Lxc-systemd

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Revision as of 15:24, 5 April 2013 by Starfry (Talk | contribs) (updated info re udev disabling)

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Notes: Should be merged to main page after clean up. (Discuss in Talk:Lxc-systemd#)

These are brief notes that describe how to configure a Linux container that runs systemd inside. They ought to be consumed into the main Linux Containers wiki page when that is rewritten.

Without specific configuration, conflicts arise between systemd and lxc in the /dev tree. A new mode called 'autodev' has been added to LXC to help rectify this.

LXC needs to be configured to use its new "autodev" mode which causes it to create a new /dev tree.

 lxc.autodev = 1

This will cause LXC to create its own device tree but this also means that the traditional way of manually creating device nodes in the container rootfs /dev tree will not work because /dev is overmounted by LXC. Should you require (and you probably will) any device nodes that are not created by LXC by default then you will need to use an autodev hook script:

 lxc.hook.autodev = /path/to/script

Where the script is similar to:

 #!/bin/bash
 # LXC Autodev hook.
 cd ${LXC_ROOTFS_MOUNT}/dev
 mknod .....

The other thing you must do is disable services that are not supported inside a container. Chroot into the container rootfs and mask those services:

 ln -s /dev/null /etc/systemd/system/systemd-udevd.service
 ln -s /dev/null /etc/systemd/system/systemd-udevd-control.socket
 ln -s /dev/null /etc/systemd/system/systemd-udevd-kernel.socket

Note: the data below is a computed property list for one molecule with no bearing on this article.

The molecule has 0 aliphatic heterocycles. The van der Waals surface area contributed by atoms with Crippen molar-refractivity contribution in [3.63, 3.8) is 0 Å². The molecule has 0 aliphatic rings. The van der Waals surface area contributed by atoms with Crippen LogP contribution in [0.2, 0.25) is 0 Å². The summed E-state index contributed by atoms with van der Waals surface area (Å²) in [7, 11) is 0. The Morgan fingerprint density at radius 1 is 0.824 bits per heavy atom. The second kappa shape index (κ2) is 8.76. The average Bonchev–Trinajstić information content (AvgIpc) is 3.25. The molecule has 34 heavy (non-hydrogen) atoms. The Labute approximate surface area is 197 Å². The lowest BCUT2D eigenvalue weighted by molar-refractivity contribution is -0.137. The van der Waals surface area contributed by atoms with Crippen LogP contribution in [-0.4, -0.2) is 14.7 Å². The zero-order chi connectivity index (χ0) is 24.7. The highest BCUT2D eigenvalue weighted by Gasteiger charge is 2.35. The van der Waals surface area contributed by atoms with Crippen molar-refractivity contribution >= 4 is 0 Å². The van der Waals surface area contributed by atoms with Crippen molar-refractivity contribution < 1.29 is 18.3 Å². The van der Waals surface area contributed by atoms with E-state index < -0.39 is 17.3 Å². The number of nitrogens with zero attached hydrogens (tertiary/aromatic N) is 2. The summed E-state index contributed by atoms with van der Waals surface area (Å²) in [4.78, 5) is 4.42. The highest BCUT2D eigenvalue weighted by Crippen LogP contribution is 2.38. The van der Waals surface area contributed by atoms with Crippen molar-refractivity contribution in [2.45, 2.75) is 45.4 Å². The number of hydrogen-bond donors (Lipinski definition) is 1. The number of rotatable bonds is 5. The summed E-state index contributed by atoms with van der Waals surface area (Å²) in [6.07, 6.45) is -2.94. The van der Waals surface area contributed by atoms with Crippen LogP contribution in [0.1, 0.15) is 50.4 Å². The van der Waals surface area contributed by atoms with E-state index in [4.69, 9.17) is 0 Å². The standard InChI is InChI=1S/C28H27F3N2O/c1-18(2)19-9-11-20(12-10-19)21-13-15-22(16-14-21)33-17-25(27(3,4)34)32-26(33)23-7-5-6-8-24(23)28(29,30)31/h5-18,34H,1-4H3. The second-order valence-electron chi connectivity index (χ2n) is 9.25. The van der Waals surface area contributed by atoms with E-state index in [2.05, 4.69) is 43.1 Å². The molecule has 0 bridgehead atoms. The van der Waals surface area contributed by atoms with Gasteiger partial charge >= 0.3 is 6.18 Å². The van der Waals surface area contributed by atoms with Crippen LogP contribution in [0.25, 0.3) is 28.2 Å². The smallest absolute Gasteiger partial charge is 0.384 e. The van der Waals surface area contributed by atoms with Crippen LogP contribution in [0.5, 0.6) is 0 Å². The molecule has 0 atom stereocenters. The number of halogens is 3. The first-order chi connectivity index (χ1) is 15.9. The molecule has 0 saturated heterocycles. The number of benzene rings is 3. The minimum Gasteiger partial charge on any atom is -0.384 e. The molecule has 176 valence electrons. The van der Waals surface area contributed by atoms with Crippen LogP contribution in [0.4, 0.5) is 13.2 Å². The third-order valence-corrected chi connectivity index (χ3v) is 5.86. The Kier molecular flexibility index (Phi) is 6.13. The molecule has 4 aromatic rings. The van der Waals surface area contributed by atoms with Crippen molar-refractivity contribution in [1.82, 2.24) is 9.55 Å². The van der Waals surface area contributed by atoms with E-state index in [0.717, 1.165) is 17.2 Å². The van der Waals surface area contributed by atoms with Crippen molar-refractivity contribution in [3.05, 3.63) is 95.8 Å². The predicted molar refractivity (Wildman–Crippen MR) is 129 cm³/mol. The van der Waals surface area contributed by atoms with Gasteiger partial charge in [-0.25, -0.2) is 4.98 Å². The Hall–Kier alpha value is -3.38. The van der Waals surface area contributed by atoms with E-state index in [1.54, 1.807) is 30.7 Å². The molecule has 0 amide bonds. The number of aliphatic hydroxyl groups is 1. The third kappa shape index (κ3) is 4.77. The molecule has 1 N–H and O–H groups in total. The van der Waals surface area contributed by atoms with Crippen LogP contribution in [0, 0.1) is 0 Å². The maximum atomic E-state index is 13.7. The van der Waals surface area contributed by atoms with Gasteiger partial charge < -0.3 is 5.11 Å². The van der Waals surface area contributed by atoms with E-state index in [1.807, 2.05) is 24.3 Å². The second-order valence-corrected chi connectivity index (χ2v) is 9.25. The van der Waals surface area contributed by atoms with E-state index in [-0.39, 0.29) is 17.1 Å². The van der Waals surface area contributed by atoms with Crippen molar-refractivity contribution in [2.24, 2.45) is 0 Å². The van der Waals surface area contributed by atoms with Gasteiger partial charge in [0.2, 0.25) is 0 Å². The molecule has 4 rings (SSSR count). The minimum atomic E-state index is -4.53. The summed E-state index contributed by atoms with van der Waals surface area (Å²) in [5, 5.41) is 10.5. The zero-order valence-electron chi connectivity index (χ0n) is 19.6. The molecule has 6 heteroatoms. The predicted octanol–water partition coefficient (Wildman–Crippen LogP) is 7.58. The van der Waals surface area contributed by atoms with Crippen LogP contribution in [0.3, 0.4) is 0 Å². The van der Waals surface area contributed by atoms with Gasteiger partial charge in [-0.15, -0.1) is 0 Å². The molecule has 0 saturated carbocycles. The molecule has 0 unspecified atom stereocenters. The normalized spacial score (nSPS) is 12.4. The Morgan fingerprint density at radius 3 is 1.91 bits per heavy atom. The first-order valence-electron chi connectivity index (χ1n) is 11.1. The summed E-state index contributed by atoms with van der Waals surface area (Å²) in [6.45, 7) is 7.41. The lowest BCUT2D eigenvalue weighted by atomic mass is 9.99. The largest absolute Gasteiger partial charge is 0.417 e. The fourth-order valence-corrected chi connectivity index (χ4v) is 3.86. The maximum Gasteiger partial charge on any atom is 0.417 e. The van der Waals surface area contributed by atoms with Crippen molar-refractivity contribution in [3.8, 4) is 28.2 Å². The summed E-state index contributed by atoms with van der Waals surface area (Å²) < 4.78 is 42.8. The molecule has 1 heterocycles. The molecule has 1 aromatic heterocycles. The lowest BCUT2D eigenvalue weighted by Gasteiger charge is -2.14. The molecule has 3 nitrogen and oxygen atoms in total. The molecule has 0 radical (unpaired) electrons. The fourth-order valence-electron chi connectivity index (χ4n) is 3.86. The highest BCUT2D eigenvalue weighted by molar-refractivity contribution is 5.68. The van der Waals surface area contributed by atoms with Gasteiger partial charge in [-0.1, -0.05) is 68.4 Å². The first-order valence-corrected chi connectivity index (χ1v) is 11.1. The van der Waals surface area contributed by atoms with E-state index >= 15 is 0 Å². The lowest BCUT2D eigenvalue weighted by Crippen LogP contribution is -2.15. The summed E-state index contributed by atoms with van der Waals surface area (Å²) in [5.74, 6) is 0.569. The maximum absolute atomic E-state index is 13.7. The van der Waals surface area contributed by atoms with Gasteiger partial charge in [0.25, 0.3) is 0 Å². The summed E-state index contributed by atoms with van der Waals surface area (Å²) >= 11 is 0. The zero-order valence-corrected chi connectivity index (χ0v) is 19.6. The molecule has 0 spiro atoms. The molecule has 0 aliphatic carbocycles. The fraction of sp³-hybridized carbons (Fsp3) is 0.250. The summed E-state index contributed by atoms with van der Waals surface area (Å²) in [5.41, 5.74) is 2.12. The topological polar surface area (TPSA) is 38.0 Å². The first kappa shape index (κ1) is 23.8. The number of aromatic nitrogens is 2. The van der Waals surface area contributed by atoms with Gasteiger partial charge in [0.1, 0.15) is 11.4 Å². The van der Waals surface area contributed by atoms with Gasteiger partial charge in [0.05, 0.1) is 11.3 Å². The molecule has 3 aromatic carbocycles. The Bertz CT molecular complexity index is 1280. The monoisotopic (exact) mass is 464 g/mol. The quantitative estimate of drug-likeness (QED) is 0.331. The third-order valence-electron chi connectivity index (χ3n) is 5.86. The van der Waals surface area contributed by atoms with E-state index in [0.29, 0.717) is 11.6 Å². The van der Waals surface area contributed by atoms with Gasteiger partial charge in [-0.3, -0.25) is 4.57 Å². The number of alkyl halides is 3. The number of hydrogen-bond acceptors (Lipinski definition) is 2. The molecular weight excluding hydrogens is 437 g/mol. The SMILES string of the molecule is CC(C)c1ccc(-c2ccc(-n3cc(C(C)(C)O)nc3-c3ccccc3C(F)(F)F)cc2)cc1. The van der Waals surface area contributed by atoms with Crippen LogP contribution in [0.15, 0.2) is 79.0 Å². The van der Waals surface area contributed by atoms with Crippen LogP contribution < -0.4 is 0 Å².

ln -s /dev/null /etc/systemd/system/proc-sys-fs-binfmt_misc.automount

This disables udev and mounting of /proc/sys/fs/binfmt_misc.

An alternative way to prevent systemd from starting udev is to deny mknod capabilities in the container:

 lxc.cap.drop = mknod

Dropping the mknod capability is described at http://www.freedesktop.org/wiki/Software/systemd/ContainerInterface where it explains that this is necessary to prevent systemd from starting udev. However, masking the systemd services is a better approach because it allows you to retain mknod capability inside a container if you need it.

Additionally you should ensure that you have a pty declaration in your LXC container because the presence of this causes LXC to mount devpts as a new instance (without this the container gets the host's devpts and that is not a good thing - more strange things will happen!):

 lxc.pts = 1024

Note that there is no need to explicitly mount system devices (either via the container config or via its own /etc/fstab) and this should not be done because systemd (or LXC in the case of /dev...) takes care of it:

  • /dev/pts
  • /dev/shm
  • /proc
  • /sys